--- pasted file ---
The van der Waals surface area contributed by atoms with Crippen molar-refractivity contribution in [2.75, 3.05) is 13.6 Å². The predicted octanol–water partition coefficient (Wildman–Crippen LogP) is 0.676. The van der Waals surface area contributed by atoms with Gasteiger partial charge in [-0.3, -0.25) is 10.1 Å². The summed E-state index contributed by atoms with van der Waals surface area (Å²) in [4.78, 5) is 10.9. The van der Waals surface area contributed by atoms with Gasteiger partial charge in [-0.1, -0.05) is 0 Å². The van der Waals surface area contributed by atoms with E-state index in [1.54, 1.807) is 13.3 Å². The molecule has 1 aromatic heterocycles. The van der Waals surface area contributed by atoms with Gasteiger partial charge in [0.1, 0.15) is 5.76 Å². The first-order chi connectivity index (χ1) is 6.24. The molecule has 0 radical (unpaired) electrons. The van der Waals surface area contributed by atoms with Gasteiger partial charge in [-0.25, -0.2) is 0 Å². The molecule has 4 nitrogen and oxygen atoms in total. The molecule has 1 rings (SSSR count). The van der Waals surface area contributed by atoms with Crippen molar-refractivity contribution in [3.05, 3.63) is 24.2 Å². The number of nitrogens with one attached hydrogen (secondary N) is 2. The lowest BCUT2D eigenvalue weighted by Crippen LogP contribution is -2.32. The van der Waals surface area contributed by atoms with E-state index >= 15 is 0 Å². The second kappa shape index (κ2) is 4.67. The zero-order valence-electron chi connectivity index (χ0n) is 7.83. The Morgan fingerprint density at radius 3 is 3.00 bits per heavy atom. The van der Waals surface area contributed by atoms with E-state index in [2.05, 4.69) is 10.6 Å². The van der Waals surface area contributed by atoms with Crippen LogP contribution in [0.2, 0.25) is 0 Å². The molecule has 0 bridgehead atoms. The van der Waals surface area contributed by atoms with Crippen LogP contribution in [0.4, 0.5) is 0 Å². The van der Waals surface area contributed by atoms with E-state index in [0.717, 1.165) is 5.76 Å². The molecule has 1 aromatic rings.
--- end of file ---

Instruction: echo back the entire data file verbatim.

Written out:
The van der Waals surface area contributed by atoms with Crippen molar-refractivity contribution in [2.75, 3.05) is 13.6 Å². The predicted octanol–water partition coefficient (Wildman–Crippen LogP) is 0.676. The van der Waals surface area contributed by atoms with Gasteiger partial charge in [-0.3, -0.25) is 10.1 Å². The summed E-state index contributed by atoms with van der Waals surface area (Å²) in [4.78, 5) is 10.9. The van der Waals surface area contributed by atoms with Gasteiger partial charge in [-0.1, -0.05) is 0 Å². The van der Waals surface area contributed by atoms with E-state index in [1.54, 1.807) is 13.3 Å². The molecule has 1 aromatic heterocycles. The van der Waals surface area contributed by atoms with Gasteiger partial charge in [0.1, 0.15) is 5.76 Å². The first-order chi connectivity index (χ1) is 6.24. The molecule has 0 radical (unpaired) electrons. The van der Waals surface area contributed by atoms with Gasteiger partial charge in [-0.25, -0.2) is 0 Å². The molecule has 4 nitrogen and oxygen atoms in total. The molecule has 1 rings (SSSR count). The van der Waals surface area contributed by atoms with Crippen molar-refractivity contribution in [3.05, 3.63) is 24.2 Å². The number of nitrogens with one attached hydrogen (secondary N) is 2. The lowest BCUT2D eigenvalue weighted by Crippen LogP contribution is -2.32. The van der Waals surface area contributed by atoms with E-state index >= 15 is 0 Å². The second kappa shape index (κ2) is 4.67. The zero-order valence-electron chi connectivity index (χ0n) is 7.83. The Morgan fingerprint density at radius 3 is 3.00 bits per heavy atom. The van der Waals surface area contributed by atoms with E-state index in [2.05, 4.69) is 10.6 Å². The van der Waals surface area contributed by atoms with Crippen LogP contribution in [0.2, 0.25) is 0 Å². The molecule has 0 bridgehead atoms. The van der Waals surface area contributed by atoms with Crippen LogP contribution in [0.4, 0.5) is 0 Å². The van der Waals surface area contributed by atoms with E-state index in [0.717, 1.165) is 5.76 Å². The molecule has 1 aromatic rings.